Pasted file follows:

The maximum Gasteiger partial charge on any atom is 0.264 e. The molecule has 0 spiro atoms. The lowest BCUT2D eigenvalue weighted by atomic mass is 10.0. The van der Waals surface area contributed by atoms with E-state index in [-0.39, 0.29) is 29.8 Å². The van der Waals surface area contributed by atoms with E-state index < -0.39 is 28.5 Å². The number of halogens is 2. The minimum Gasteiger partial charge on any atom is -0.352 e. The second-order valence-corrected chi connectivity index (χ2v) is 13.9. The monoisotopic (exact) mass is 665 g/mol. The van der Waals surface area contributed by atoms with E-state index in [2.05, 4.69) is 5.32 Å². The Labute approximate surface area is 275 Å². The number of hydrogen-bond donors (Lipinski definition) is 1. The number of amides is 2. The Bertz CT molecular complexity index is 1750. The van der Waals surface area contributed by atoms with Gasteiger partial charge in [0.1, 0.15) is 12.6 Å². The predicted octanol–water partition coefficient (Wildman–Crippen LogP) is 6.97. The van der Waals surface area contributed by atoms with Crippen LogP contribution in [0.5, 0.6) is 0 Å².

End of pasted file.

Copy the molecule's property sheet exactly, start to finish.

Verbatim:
The maximum Gasteiger partial charge on any atom is 0.264 e. The molecule has 0 spiro atoms. The lowest BCUT2D eigenvalue weighted by atomic mass is 10.0. The van der Waals surface area contributed by atoms with E-state index in [-0.39, 0.29) is 29.8 Å². The van der Waals surface area contributed by atoms with E-state index < -0.39 is 28.5 Å². The number of halogens is 2. The minimum Gasteiger partial charge on any atom is -0.352 e. The second-order valence-corrected chi connectivity index (χ2v) is 13.9. The monoisotopic (exact) mass is 665 g/mol. The van der Waals surface area contributed by atoms with E-state index in [2.05, 4.69) is 5.32 Å². The Labute approximate surface area is 275 Å². The number of hydrogen-bond donors (Lipinski definition) is 1. The number of amides is 2. The Bertz CT molecular complexity index is 1750. The van der Waals surface area contributed by atoms with Gasteiger partial charge in [0.1, 0.15) is 12.6 Å². The predicted octanol–water partition coefficient (Wildman–Crippen LogP) is 6.97. The van der Waals surface area contributed by atoms with Crippen LogP contribution in [0.5, 0.6) is 0 Å².